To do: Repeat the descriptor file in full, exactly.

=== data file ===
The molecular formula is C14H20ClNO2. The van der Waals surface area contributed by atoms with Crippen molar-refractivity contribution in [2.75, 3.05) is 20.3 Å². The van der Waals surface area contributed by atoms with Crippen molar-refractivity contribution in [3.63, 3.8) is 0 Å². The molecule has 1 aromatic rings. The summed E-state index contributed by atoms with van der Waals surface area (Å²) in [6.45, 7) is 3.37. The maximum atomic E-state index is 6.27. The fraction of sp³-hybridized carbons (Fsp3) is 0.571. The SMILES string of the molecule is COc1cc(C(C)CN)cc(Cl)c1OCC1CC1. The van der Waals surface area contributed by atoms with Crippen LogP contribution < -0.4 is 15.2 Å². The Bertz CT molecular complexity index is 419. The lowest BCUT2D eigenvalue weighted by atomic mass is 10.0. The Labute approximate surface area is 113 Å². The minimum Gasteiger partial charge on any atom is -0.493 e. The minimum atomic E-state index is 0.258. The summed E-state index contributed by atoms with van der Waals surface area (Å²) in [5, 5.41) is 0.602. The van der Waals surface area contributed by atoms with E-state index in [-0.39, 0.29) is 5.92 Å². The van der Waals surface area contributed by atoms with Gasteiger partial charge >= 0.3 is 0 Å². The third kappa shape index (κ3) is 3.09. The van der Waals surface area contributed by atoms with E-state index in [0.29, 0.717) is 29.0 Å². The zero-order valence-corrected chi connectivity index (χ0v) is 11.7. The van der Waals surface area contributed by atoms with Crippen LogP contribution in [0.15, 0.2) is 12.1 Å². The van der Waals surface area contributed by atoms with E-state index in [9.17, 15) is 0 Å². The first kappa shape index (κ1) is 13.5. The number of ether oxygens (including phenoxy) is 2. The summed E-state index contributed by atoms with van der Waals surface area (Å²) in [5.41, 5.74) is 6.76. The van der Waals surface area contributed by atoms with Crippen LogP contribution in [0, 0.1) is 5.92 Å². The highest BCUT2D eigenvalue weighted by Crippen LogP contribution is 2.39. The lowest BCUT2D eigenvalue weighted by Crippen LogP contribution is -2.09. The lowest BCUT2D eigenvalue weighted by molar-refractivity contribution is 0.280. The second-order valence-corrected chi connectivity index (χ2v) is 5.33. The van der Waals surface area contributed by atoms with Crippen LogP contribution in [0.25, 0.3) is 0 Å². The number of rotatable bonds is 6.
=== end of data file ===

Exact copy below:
The molecular formula is C14H20ClNO2. The van der Waals surface area contributed by atoms with Crippen molar-refractivity contribution in [2.75, 3.05) is 20.3 Å². The van der Waals surface area contributed by atoms with Crippen molar-refractivity contribution in [3.63, 3.8) is 0 Å². The molecule has 1 aromatic rings. The summed E-state index contributed by atoms with van der Waals surface area (Å²) in [6.45, 7) is 3.37. The maximum atomic E-state index is 6.27. The fraction of sp³-hybridized carbons (Fsp3) is 0.571. The SMILES string of the molecule is COc1cc(C(C)CN)cc(Cl)c1OCC1CC1. The van der Waals surface area contributed by atoms with Crippen LogP contribution < -0.4 is 15.2 Å². The Bertz CT molecular complexity index is 419. The lowest BCUT2D eigenvalue weighted by atomic mass is 10.0. The Labute approximate surface area is 113 Å². The minimum Gasteiger partial charge on any atom is -0.493 e. The minimum atomic E-state index is 0.258. The summed E-state index contributed by atoms with van der Waals surface area (Å²) in [5, 5.41) is 0.602. The van der Waals surface area contributed by atoms with E-state index in [-0.39, 0.29) is 5.92 Å². The van der Waals surface area contributed by atoms with Gasteiger partial charge >= 0.3 is 0 Å². The third kappa shape index (κ3) is 3.09. The van der Waals surface area contributed by atoms with E-state index in [0.29, 0.717) is 29.0 Å². The zero-order valence-corrected chi connectivity index (χ0v) is 11.7. The van der Waals surface area contributed by atoms with Crippen LogP contribution in [0.15, 0.2) is 12.1 Å². The van der Waals surface area contributed by atoms with E-state index in [9.17, 15) is 0 Å². The first kappa shape index (κ1) is 13.5. The number of ether oxygens (including phenoxy) is 2. The summed E-state index contributed by atoms with van der Waals surface area (Å²) in [5.41, 5.74) is 6.76. The van der Waals surface area contributed by atoms with Crippen LogP contribution in [0, 0.1) is 5.92 Å². The highest BCUT2D eigenvalue weighted by Crippen LogP contribution is 2.39. The lowest BCUT2D eigenvalue weighted by Crippen LogP contribution is -2.09. The lowest BCUT2D eigenvalue weighted by molar-refractivity contribution is 0.280. The second-order valence-corrected chi connectivity index (χ2v) is 5.33. The van der Waals surface area contributed by atoms with Crippen LogP contribution in [0.25, 0.3) is 0 Å². The number of rotatable bonds is 6.